Zhang Changwu, CEO of Land-Space, said that despite the failure of the maiden launch of the company's ZQ-1 rocket, the mission was still important for the country's space industry because it was the first attempt by a Chinese private company to build and launch a carrier rocket. It also showed the strength of the private space sector.

"The overall performance of our rocket on its debut flight was good enough to give us confidence in our capability and future growth," he said.

"Looking to the future, China's space industry needs changes and innovations. As State-owned programs are developing new rockets and facing new challenges, we would be wise not to put all our eggs in one basket. Therefore, the country needs a diversified portfolio in the space-launch field," Zhang said.

"Private rocket companies are willing and ready to undertake some government assignments or to design rockets based on the requirements of government programs."

Last year, LandSpace said its production base in Huzhou, Zhejiang province – the first privately owned carrier rocket factory in China and the largest of its kind in Asia – had begun operations and would be used to manufacture the company's first liquid-fuel rocket and the country's first methane rocket engine.

Both LandSpace and i-Space plan to launch at least one carrier rocket this year.

Zhang Di, the rocket scientist, said, "There have been increasing demands for commercial launch services from State-owned and private satellite enterprises, giving opportunities to private rocket firms."

He predicted that State-owned and private rocket companies are likely to make at least 40 launches this year, maintaining China's No. 1 position globally.

"As far as Expace is concerned, at least five Kuaizhou launches are scheduled in 2019. But our clients' demands go beyond five launches, so if everything goes well, 10 are likely," he said.

Zhang Di added that Expace intends to conduct the first mission of the Kuaizhou 11, set to be China's largest and most powerful solid-propellant carrier rocket, before the end of this year.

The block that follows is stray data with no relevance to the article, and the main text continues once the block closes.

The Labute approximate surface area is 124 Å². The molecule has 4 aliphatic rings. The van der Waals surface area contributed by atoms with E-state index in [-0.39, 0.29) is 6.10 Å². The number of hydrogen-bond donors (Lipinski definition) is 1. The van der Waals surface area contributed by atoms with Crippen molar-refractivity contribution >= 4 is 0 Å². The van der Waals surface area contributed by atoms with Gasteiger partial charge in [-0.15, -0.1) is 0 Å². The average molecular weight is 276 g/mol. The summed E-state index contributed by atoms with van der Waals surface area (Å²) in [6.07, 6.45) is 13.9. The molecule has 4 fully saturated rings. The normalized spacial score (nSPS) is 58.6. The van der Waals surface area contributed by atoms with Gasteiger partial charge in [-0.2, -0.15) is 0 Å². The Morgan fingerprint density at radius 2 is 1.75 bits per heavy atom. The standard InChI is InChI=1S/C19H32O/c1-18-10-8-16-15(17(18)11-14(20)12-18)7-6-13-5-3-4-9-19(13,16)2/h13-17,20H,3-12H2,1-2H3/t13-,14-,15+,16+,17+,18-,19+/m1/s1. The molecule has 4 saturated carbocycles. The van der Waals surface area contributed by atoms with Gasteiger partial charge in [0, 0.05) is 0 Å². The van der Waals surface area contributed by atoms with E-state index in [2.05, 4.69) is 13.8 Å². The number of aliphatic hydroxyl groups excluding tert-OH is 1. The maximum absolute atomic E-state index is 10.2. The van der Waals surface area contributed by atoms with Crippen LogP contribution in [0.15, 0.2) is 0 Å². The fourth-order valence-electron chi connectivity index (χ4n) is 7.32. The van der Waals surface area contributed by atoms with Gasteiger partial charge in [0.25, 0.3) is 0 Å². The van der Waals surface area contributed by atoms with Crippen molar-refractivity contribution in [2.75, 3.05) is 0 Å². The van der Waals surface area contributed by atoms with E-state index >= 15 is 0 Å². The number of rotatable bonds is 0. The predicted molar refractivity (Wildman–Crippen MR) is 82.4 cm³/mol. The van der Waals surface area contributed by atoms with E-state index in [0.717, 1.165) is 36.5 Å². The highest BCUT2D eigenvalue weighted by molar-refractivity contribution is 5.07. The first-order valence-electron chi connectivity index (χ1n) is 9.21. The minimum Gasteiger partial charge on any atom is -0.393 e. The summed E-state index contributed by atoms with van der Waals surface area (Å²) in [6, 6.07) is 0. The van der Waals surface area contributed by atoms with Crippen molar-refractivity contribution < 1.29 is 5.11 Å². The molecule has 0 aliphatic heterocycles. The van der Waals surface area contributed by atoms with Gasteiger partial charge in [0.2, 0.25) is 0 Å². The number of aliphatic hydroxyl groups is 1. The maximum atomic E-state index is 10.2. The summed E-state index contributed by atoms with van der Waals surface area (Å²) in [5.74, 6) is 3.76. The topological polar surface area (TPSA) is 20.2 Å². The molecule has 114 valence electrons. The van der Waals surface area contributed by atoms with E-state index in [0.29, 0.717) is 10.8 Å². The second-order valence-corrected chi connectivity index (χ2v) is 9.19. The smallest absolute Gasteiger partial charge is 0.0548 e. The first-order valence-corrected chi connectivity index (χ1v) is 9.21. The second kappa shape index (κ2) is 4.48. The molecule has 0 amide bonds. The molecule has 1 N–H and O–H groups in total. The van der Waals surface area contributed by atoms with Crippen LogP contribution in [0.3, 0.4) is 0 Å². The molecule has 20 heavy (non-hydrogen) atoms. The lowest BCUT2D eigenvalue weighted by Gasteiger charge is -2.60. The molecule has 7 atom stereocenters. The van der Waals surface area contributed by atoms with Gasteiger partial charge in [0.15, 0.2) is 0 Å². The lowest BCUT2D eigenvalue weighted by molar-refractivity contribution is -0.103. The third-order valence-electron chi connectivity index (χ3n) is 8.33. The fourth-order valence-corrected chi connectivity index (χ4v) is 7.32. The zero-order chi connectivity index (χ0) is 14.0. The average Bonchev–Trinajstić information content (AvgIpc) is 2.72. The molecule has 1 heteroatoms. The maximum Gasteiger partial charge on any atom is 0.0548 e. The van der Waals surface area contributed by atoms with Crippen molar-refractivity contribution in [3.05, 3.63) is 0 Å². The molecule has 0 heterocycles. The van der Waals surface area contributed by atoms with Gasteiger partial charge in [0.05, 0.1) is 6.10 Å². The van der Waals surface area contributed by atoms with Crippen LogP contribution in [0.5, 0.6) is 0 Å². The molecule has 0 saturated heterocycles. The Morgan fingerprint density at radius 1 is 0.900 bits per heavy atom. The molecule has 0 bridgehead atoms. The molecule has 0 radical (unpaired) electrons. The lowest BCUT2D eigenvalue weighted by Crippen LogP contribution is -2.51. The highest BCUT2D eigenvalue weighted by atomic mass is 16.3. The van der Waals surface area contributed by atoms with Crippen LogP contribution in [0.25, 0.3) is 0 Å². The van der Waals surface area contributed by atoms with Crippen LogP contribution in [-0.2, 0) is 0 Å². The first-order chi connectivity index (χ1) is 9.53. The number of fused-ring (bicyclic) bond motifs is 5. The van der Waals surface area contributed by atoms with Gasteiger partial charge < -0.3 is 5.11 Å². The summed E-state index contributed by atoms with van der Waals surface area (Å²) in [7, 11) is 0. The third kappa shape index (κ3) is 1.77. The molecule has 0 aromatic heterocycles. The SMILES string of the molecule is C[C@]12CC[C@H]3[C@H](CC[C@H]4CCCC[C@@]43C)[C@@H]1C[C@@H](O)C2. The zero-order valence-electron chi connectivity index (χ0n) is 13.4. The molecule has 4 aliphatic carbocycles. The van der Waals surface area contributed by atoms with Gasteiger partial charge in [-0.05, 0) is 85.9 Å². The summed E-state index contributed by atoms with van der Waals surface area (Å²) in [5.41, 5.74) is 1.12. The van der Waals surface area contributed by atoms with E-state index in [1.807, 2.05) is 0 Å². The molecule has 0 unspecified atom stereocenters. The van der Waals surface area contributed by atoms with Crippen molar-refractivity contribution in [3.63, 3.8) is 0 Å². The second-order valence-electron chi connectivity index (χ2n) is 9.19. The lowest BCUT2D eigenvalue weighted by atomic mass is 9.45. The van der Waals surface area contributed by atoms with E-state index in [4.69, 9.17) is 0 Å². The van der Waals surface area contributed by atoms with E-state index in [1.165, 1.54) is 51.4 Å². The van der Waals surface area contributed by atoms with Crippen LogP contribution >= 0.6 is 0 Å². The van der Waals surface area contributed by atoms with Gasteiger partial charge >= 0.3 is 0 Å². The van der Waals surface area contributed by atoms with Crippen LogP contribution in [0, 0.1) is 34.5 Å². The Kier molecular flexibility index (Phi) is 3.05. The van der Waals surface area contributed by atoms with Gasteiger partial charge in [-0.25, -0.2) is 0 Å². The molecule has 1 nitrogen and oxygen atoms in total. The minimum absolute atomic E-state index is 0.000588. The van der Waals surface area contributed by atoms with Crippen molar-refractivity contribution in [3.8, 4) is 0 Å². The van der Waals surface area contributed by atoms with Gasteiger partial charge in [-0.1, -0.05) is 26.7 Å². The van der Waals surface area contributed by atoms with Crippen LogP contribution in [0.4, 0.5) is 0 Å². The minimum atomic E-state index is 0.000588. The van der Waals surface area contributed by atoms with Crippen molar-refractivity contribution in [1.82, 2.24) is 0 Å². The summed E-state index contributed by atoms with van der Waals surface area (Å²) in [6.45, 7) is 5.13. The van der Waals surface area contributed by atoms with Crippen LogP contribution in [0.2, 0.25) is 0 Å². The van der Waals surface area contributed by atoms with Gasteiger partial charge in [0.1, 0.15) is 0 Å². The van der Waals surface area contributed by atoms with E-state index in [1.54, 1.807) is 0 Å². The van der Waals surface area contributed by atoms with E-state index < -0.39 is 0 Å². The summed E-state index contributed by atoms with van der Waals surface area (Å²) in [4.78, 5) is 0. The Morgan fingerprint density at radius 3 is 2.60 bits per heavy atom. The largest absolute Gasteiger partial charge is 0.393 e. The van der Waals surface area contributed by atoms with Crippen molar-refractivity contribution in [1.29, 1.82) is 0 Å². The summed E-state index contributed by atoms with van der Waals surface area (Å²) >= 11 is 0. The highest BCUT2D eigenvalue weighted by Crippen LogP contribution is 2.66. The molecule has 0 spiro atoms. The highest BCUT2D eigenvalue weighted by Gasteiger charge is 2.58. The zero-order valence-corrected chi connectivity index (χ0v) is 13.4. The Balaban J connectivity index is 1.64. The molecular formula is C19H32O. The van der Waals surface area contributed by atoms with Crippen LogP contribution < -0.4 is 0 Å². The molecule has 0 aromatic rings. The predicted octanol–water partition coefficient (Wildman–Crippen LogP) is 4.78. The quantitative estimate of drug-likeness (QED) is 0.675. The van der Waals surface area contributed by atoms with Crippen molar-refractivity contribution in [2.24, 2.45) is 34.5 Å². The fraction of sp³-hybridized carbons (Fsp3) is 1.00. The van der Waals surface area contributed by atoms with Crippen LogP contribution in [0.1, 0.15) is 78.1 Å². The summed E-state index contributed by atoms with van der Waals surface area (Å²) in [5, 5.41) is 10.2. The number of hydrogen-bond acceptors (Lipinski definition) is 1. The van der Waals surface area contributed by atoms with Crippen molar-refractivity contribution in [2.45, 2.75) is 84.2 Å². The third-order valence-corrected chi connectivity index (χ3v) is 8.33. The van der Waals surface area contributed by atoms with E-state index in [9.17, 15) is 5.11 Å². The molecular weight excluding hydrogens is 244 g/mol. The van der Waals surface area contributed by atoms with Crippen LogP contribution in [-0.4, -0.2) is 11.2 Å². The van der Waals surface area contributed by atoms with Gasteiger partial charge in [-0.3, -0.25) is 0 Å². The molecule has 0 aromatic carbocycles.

The prosperity of the country's satellite businesses, especially that of private players, lies behind the thriving launch market.

Commsat, a private satellite producer in Beijing and one of the forerunners in the nation's private satellite operations, launched eight of its small satellites from Chinese rockets last year. It led other private companies in terms of the number of satellites launched.

Xie Tao, Commsat's CEO, said that with the launches last year, his company showed it is capable of designing and building small satellites. The missions also demonstrate that private Chinese companies are able to develop satellites weighing hundreds of kilograms, and that the bigger a satellite is, the better its capability.

He said Commsat looks forward to cooperating with private rocket manufacturers.

"In 2019, we will still mainly rely on State-owned companies' rockets, but we expect privately made ones to provide launch services for us as soon as possible," Xie said. He added that he hopes domestically made private rockets can place satellites in orbit this year, which would be a landmark for the nation's space industry.

In addition to rockets and satellites, private players have made their mark in the ground-based support business.

Several private startups such as Beijing Tianlian Telemetry, Tracking and Command Technology and Shaanxi Xingyi Space Technology have set up a number of ground stations in China for spacecraft telemetry, tracking and command. Telemetry is an automated communications process by which measurements and other data are collected at remote or inaccessible points and transmitted to receiving equipment for monitoring.

Zheng Ruhua, chief technology officer at Beijing Tianlian, said the company can serve at least 20 satellites, adding that it plans to establish several stations overseas, and if the plan goes well, it will be capable of handling more than 200 satellites by the end of the year.